The year 2015 was a cruel one for the children in Bangladesh. The brutal killings of Rajon in Sylhet, Rakib in Khulna, Rabiul in Barguna and Biju in Pangsha shocked the whole nation. All four children were tortured to death within a span of two months (from July to August, 2015).
The Bangladesh Institute of Social Research Trust (BISRT) based on secondary sources (like videos, media broadcast and publication, public actions) tried to find out the causes why such horrific killings occurred one after another. According to BISRT, 'child torture to death' creates severe panic in society as a whole, especially in the parental world.
Now some questions automatically come up. To start with, according to the criminals, were these criminal acts? If so, from criminals' point of view, why such crimes occurred publicly? Are these people not at all concerned about any social reaction? How to prevent such crimes through social awareness?
An analysis of these questions reveals that in our society, child torture is not considered a crime, because it starts from the parents and other elderly family members. Particularly, in the poor and extreme poor families, poverty, illiteracy and unawareness are the reasons which lead to child torture. This creates a severe impact on the child's mental health which is rarely recognised by parents and others. In addition, torture of domestic child worker is being done by the well-to-do and educated people, which is a clear abuse of their power.
Moreover, social perception about crime is that the poor are prone to crime and are easy to punish. The above-mentioned incidences may be linked well with this perception. All the tortured children belong to the poor and vulnerable families.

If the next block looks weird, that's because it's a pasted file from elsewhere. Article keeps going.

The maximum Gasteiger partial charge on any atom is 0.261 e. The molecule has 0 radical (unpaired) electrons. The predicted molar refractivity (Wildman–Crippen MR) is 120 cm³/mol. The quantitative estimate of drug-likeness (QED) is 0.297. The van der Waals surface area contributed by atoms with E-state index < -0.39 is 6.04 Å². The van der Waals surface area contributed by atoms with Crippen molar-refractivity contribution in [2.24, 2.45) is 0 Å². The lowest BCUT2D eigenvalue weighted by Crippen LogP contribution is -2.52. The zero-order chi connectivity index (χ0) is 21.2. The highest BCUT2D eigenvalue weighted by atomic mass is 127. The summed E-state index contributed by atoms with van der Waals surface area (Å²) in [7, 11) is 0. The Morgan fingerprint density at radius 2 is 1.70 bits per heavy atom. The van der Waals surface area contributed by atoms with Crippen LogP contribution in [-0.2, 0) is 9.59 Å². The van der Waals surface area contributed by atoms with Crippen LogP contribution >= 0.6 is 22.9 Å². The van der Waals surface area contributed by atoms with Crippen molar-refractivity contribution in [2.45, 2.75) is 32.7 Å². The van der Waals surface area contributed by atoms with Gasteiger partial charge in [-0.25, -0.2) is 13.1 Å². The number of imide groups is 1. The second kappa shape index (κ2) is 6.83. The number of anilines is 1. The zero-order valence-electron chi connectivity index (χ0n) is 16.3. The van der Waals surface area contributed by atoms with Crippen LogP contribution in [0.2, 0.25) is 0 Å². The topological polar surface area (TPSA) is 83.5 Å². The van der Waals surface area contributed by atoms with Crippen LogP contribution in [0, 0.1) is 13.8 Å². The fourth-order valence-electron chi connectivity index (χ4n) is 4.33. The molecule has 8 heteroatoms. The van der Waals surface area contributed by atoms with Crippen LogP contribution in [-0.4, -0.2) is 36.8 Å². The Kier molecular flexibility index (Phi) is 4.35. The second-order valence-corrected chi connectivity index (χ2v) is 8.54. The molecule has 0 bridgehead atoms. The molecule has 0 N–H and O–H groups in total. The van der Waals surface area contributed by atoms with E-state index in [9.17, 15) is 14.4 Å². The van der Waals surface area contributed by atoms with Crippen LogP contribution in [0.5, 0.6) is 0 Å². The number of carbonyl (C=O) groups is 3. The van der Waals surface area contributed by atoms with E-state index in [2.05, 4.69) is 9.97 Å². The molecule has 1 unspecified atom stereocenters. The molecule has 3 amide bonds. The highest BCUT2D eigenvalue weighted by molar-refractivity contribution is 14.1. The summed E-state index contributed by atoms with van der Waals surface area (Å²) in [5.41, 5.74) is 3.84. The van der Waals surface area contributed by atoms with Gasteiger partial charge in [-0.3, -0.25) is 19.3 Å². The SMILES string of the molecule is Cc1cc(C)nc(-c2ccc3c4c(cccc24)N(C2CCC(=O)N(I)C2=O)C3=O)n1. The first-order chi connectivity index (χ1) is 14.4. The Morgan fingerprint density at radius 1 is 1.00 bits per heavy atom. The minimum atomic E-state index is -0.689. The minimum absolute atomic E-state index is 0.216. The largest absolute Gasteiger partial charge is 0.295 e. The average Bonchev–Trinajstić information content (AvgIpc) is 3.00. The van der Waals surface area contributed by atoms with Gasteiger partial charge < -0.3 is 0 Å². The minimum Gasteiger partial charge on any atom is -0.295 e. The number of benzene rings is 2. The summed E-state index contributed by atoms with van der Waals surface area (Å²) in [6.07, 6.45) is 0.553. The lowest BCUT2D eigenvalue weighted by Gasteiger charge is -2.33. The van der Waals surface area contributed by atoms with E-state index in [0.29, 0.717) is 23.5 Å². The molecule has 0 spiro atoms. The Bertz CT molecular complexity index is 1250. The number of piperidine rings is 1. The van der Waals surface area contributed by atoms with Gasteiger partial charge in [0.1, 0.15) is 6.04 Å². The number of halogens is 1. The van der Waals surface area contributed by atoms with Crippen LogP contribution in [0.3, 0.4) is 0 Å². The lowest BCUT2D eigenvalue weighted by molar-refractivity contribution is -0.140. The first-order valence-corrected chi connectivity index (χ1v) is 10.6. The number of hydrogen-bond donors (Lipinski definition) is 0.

A mindset is there among the socially affluent persons as though they have the privilege of torturing the poor and socially deprived, an act which they consider risk-free. The perception is that nobody will raise voice against them. Even if it draws attention, some financial compensation is enough to tackle the situation. As a result, torture sometimes leads to perversion and beastly pleasure that we have seen in all the above-mentioned incidents, especially in the cases of Rajon and Rakib.
Secondly, all these boys were accused of committing theft and beaten to death. Experiences in the country reveal the presence of a perverse mob culture that largely account for brute actions. When anyone is allegedly found guilty of committing a crime, the mob turns brutal without even caring for the veracity or degree of the crime.
Although a good number of children were tortured to death in the past few years, those incidents didn't spark people's uproar as it happened in case of Rajon and Rakib. Uploading video clip of Rajon's murder by the killers on Facebook and video-sharing site YouTube caused an outcry, demanding their capital punishment. Perhaps the offenders themselves circulated it through the social media to flaunt their might and authority.
Due to quick circulation of the video clip in the media, these incidents reached the mass people in no time which made it imperative for the law enforcing agency to bring the offenders to book. This ensured justice through speedy trial to the satisfaction of all quarters of society.
The court verdicts confirm that killing people on charges of offence is neither acceptable in the court of law nor to the people. However, there is no strait-jacket solution to this problem. Creating awareness about child rights through interactive popular theatre about child torture, organising dialogue among people, campaigning through billboard etc at the grassroots level may prove helpful. Besides, to bring an end to erratic mob behaviour or brutality, some actions need to be taken socially, institutionally and legally.
Zerina Shabnaz Akkas, PhD is a Gender Development Specialist at the Bangladesh Institute of Social Research Trust (BISRT).